Sep 28, 2020
Sewage and stormwater erupted from toilets and drains in several hundred homes in Washington, D.C.’s Edgewood and Riggs Park neighborhoods during the record rain on September 10. Only when 900 people attended a virtual community meeting by internet and phone the following week did the city promise to spend one and a half million dollars to help clean up these homes. But this whole revolting mess is both avoidable and certain to happen again.
The city’s century-old combined sewer system connects sewer pipes from homes and stormwater pipes from street sewers. So, sewage and stormwater mix. This means that during heavy rain, mixed sewage and stormwater can be forced back up the pipes and into homes.
A decade ago, a court mandated the city to dig five huge, miles-long tunnels deep underground to catch stormwater and release it into the nearby Anacostia and Potomac rivers so it doesn’t flood homes. But more rain fell than these pricey engineering wonders could handle.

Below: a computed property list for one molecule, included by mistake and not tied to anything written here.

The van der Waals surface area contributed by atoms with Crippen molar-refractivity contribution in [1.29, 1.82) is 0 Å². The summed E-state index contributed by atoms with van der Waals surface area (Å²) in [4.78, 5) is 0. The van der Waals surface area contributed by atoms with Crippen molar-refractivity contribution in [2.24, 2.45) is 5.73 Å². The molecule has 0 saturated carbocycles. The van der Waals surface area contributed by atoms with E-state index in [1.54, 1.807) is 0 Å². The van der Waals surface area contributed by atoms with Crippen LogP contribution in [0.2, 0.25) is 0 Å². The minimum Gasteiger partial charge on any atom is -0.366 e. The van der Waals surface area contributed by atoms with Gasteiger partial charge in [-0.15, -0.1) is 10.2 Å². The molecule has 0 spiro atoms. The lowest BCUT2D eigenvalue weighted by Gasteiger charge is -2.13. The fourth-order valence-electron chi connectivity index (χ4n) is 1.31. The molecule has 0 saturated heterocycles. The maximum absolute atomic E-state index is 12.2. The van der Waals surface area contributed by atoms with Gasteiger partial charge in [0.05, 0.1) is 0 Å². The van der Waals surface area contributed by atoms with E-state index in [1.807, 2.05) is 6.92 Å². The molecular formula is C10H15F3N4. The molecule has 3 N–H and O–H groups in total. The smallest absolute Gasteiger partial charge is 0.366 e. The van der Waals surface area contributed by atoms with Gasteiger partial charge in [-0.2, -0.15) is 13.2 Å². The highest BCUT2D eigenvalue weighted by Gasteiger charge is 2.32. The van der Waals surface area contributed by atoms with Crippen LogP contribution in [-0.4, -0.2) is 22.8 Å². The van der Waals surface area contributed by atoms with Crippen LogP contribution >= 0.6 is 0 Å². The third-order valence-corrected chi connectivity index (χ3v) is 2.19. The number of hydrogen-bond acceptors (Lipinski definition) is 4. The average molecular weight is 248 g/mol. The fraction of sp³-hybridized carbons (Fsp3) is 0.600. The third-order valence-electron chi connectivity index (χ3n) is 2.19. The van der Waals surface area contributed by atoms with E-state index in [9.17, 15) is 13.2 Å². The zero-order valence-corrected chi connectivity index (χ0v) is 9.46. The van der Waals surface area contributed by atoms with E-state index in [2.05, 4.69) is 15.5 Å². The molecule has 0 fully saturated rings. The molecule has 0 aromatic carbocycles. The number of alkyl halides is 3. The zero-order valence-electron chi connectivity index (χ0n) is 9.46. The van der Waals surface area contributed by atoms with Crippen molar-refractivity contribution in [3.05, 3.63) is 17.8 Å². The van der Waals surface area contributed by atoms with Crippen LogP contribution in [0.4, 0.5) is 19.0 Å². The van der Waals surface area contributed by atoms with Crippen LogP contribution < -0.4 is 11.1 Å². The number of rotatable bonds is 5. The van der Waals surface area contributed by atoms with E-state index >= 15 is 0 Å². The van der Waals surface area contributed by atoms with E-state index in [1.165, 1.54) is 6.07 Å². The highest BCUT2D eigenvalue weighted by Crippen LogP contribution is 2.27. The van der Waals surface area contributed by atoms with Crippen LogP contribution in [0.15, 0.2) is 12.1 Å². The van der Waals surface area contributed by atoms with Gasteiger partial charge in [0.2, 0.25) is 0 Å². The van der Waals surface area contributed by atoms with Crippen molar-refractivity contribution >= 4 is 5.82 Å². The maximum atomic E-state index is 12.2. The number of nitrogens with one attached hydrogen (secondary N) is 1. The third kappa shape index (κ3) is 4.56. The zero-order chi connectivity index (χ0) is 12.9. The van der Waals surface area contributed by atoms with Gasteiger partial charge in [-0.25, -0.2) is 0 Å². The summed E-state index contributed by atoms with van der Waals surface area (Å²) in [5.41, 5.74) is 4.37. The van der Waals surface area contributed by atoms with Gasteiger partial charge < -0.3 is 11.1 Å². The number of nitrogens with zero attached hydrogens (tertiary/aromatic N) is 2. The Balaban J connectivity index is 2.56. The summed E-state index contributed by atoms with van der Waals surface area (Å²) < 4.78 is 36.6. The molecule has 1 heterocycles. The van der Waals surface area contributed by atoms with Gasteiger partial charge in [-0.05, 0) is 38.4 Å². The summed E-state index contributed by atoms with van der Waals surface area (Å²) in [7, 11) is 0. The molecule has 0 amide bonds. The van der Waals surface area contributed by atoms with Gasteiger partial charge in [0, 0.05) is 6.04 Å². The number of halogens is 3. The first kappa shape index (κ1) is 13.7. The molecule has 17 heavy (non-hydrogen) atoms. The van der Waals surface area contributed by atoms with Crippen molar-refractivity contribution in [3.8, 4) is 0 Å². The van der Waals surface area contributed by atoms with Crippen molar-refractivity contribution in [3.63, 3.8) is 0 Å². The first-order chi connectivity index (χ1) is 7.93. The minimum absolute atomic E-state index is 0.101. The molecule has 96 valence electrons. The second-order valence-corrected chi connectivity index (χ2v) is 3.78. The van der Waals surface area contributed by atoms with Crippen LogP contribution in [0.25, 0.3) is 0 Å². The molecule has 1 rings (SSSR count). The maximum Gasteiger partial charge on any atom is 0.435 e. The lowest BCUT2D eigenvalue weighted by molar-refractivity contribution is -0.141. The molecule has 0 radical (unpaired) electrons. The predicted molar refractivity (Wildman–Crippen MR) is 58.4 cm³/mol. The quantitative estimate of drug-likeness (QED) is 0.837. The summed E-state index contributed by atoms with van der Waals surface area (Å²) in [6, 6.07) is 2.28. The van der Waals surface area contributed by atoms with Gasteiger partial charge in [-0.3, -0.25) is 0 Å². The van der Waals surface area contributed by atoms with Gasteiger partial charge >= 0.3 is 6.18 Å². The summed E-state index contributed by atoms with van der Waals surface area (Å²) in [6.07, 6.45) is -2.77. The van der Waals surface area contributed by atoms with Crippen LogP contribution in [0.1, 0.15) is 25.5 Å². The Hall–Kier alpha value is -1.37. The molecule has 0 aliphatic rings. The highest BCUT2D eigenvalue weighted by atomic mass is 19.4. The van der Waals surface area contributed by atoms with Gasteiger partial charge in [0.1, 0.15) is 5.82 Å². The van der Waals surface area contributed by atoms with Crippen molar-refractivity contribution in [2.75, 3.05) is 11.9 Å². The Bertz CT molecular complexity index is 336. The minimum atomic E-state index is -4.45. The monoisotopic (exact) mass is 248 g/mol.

Politicians never renovated the system to separate the pipes. Nor did they install backflow preventer valves, invented 90 years ago, which stop sewage from flowing back up into homes. Now some residents will lay out the hundreds or thousands of dollars to have their foundations dug up to install valves—each on their own, without a city plan—and wait on reimbursement from the city.